Now, however, it is becoming increasingly clear that color labels are fast losing their usefulness. Our kids have Haitian, French, German, and Irish blood running through their veins. In any given season, our 3-year-old can look Mayan or Polynesian or Native-American or Alaskan. Or he could look like a white kid with Mediterranean parents who tans well. If the early years are any indication, our kids are going to grow up eating Haitian plantain and meat pies and singing the French songs that have been passed down in my family, and building the punishing work ethic and thick skin that are legendary in my husband's family.
And more than that, they are going to have something neither my husband nor I had growing up: They are going to see people with different colors and accents in intimate family relationships, starting with their own parents. While I sit and fret about some future day when they will reject their black mother or their white father, they are already absorbing a sense of identity that is far more expansive than my own. What I know as hyphenated, improvised, multiracial identities, they will likely know simply as identity.
But there's still this: Just because our family unit has carved out its own little Benetton bubble does not mean we can ignore the real world outside. As much as race is myth, in this country it is also rock-bottom reality. It is America's gravitational pull. It continues to drive where we live, pray, play, and eat. It shapes how far we get in school, how high we rise at work, how often and how seriously we fall ill, and even how long we will live. And that is why, until I see what a biracial president can do, or what any one individual can do when it comes to race, I remain as circumspect as I am hopeful. I am counting on my son and my daughter to get me the rest of the way there.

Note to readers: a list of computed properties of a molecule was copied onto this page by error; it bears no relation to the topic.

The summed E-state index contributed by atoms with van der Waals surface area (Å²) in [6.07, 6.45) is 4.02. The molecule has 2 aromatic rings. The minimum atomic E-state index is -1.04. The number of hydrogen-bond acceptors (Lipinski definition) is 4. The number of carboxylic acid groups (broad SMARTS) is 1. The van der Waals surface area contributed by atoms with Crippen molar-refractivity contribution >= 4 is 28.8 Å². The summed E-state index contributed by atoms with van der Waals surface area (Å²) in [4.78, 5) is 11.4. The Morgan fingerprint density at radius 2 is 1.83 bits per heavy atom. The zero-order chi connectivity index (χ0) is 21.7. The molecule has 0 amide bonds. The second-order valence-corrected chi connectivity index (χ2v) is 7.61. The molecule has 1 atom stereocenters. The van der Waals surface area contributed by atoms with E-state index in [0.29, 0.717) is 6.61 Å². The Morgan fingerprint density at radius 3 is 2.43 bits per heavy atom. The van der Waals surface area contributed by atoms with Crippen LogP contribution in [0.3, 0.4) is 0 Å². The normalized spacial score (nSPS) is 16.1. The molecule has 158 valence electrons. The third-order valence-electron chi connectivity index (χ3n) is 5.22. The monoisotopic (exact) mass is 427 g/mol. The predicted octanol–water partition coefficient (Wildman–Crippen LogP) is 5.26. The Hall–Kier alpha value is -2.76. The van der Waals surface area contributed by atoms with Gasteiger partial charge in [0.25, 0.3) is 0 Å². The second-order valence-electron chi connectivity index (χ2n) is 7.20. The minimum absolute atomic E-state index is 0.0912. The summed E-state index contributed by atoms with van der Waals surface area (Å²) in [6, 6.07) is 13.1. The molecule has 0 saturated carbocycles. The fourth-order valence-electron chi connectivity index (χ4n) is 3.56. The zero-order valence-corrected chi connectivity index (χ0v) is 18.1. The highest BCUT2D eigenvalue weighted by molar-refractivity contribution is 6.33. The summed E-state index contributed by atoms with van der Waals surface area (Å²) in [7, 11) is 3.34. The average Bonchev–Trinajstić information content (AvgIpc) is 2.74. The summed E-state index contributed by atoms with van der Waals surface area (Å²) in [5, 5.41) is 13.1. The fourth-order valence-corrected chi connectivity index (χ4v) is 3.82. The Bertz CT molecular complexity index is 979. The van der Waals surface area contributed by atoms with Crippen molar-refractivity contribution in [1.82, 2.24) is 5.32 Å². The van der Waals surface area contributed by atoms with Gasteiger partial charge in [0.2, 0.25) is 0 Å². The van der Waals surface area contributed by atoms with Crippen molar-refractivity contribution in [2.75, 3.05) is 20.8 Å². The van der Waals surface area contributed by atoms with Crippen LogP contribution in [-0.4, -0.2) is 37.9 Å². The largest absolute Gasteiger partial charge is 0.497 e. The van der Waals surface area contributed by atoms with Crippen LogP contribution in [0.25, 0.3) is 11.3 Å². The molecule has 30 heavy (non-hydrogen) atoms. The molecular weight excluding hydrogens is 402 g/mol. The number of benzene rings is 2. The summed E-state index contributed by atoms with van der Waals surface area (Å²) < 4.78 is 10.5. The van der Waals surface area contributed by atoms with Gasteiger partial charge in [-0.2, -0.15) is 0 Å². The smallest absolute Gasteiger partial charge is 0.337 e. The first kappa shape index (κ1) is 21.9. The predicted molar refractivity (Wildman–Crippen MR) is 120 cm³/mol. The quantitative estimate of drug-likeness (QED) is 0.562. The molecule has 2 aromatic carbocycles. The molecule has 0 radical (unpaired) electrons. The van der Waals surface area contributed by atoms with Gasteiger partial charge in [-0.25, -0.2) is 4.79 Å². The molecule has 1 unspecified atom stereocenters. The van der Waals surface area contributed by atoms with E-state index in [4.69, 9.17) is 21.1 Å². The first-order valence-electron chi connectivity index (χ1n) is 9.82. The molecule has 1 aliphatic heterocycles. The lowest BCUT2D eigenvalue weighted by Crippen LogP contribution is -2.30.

I get a kick out of showing my son objects he has never seen before. When he sees something he has never assigned meaning to, his mind runs wild. You show him a picture of a vase, and he sees an empty fish tank. You tell him about a man named Obama who is trying to win a race, and he pouts: "No! I want Manny to win!" His mind makes unexpected connections, the kinds that are difficult, or impossible, for minds over-conditioned by meaning.
Was Obama showing us a version of this, how unencumbered minds make new meaning? He is running for president, after all. He can take daring risks, but not completely uncalculated ones. Still, I can't shake the feeling that this was more than just another campaign moment. This was a touchstone moment. I was watching someone a decade older than me, but I was seeing the world as my children will years from now.
In that moment, Obama stood at a podium and he unpacked our race baggage. And then he did something else. He turned to us and said, OK, these are some ugly, heavy bags. What else could they be? Could they be pillows? Hot-air balloons? Life jackets? Who in the world tricked us into believing we have to carry these bags forever? And when did we agree to go along?
Francie Latour is an associate editor at Wellesley magazine. She worked as a Globe reporter from 1996 to 2007.